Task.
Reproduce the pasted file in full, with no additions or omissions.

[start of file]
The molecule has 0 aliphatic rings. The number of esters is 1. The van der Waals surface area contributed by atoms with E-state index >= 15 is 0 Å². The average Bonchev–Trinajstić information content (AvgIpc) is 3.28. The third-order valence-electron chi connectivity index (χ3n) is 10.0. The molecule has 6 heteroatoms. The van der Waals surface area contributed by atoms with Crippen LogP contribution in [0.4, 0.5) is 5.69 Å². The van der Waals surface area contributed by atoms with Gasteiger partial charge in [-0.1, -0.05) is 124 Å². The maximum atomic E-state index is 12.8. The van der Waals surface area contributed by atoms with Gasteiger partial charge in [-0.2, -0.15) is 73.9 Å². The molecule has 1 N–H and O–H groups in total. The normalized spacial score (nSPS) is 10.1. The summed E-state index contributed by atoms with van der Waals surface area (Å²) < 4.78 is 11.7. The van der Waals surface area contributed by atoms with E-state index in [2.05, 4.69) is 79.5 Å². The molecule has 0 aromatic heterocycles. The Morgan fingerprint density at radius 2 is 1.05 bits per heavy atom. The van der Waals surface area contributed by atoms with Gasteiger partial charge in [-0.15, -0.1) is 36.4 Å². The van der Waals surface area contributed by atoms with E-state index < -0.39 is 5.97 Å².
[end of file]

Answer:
The molecule has 0 aliphatic rings. The number of esters is 1. The van der Waals surface area contributed by atoms with E-state index >= 15 is 0 Å². The average Bonchev–Trinajstić information content (AvgIpc) is 3.28. The third-order valence-electron chi connectivity index (χ3n) is 10.0. The molecule has 6 heteroatoms. The van der Waals surface area contributed by atoms with Crippen LogP contribution in [0.4, 0.5) is 5.69 Å². The van der Waals surface area contributed by atoms with Gasteiger partial charge in [-0.1, -0.05) is 124 Å². The maximum atomic E-state index is 12.8. The van der Waals surface area contributed by atoms with Gasteiger partial charge in [-0.2, -0.15) is 73.9 Å². The molecule has 1 N–H and O–H groups in total. The normalized spacial score (nSPS) is 10.1. The summed E-state index contributed by atoms with van der Waals surface area (Å²) < 4.78 is 11.7. The van der Waals surface area contributed by atoms with E-state index in [2.05, 4.69) is 79.5 Å². The molecule has 0 aromatic heterocycles. The Morgan fingerprint density at radius 2 is 1.05 bits per heavy atom. The van der Waals surface area contributed by atoms with Gasteiger partial charge in [-0.15, -0.1) is 36.4 Å². The van der Waals surface area contributed by atoms with E-state index < -0.39 is 5.97 Å².